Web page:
Monday, June 26, 2006


Some problems with the Olduvai Post Industrial Theory

In reading some interesting stuff while browsing the web, I came upon a site with the Olduvai Theory of a Post Industrial Stone Age. Yes, I do believe there will be some economic and socio-political consequences of Peak Oil, but that everyone will go back to living in stone age conditions is a bit exaggerated. There are two major problems to the Olduvai Post Industrial Theory as it neglects to account for technical improvements in energy efficiency and sustainable energy (wind, solar) and resources (materials recycling). Yeah, a guy in 1970 might use more energy than a guy in 2000 per capita. But if the guy in 1970 is using 100w incandescent lightbulbs and the guy in 2000 is using 13w compact flourescents, the guy in 2000 is making more effective use of his per capita energy consumption. If technology trends continue, the guy in 2015 will be lighting his house with 4w LED based lighting, and still managing to get by at the same comfort level on even less energy. Likewise the other problem with the Olduvai Post Industrial Theory is about raw materials. Recycling from pre-processed materials usually takes less energy than from raw materials, and can be sustainable. The real problem isn't with overall sustainability of resources, but with stupidity involved in unsustainable and uncontrolled population growth. (Thus less per-capita available resources.)

Yes, there will be areas of the world that do return to a more primitive state (most likely those that have most recently left it.) Yes, there will be difficulty in sustaining population growth as petrol based agriculture and trade will have to make extreme changes. But there will still be pockets of fairly well industrialized areas which will make use of non-fossil resources and recycling. Trade can adapt by making use of electric power for freight rail, wind for ocean shipping (like the old days of sail, but think of huge kevlar kites doing the pulling.) Air travel will seriously cut back, but existing propulsion technology should be easily convertable to bio-fuels. Veggie oil will probably replace JP-whatever, as well as diesel. However other transportation based infrastructure will have to change, as distance commuting for the individual will no longer be economical. Likewise the current global productivity model of economics will fail, as it becomes cheaper to produce goods on-site, as shipping them will eat up any cost benefits of manufacture in a cheaper labor market. Mass transit will make a comeback, and if the electric car doesn't make a big jump - the bicycle will again be the personal vehicle of choice.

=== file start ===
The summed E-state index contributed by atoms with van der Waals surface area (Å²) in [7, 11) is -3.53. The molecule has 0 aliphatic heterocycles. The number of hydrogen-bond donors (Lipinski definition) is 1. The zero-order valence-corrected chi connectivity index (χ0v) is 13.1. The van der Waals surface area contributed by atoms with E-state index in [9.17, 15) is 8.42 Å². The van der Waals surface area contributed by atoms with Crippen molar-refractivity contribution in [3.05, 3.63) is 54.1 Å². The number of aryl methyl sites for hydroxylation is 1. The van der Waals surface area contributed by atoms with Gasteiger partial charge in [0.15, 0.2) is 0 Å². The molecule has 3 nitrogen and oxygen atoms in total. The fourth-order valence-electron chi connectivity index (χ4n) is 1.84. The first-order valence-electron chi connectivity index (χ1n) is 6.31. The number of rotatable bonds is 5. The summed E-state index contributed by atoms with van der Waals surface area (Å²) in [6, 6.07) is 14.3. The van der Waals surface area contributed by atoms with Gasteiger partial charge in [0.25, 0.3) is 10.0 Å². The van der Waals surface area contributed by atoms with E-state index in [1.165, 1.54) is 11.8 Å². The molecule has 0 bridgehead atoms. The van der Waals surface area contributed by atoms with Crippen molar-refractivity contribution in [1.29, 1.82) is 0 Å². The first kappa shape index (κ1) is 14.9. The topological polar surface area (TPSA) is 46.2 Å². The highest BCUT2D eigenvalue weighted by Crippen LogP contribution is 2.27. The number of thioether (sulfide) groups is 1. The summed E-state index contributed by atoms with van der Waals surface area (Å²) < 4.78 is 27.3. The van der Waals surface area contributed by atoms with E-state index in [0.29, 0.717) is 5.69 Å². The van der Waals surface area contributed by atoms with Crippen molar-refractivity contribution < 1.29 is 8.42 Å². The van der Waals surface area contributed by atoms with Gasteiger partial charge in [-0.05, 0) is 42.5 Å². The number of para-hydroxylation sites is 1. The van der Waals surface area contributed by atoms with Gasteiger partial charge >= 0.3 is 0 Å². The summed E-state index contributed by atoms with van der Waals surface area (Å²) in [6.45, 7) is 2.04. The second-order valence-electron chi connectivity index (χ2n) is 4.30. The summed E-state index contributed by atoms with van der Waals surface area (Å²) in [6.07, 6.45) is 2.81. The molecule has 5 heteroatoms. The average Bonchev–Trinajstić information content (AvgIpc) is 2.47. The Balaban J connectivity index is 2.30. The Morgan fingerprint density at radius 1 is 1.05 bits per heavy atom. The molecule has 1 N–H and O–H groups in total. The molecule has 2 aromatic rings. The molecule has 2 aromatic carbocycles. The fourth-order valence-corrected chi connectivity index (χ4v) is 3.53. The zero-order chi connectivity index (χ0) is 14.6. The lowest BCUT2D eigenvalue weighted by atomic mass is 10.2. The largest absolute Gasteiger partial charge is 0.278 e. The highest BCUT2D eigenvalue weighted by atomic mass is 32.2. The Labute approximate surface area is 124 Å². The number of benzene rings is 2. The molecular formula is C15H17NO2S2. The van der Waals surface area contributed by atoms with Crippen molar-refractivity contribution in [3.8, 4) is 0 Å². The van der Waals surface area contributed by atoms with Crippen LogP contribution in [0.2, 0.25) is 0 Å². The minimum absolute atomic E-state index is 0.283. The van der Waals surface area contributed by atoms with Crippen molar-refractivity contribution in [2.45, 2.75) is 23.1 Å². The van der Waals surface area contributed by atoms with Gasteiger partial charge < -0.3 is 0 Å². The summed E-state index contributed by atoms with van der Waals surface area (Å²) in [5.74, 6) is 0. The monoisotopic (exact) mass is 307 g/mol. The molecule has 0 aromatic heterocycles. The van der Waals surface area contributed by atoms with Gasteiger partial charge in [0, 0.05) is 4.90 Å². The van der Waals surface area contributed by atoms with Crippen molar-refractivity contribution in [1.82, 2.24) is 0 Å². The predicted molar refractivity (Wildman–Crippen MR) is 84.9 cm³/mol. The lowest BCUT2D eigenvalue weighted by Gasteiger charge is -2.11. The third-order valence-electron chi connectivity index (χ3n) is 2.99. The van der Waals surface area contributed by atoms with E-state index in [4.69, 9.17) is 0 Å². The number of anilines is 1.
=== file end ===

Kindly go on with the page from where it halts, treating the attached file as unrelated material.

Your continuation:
Humanity won't go back to the stone age, it will maintain a civilized technical infrastructure of more limited means. (Unless there's an unforseen energy breakthrough.)

Comments: Post a Comment

<< Home

This page is powered by Blogger. Isn't yours?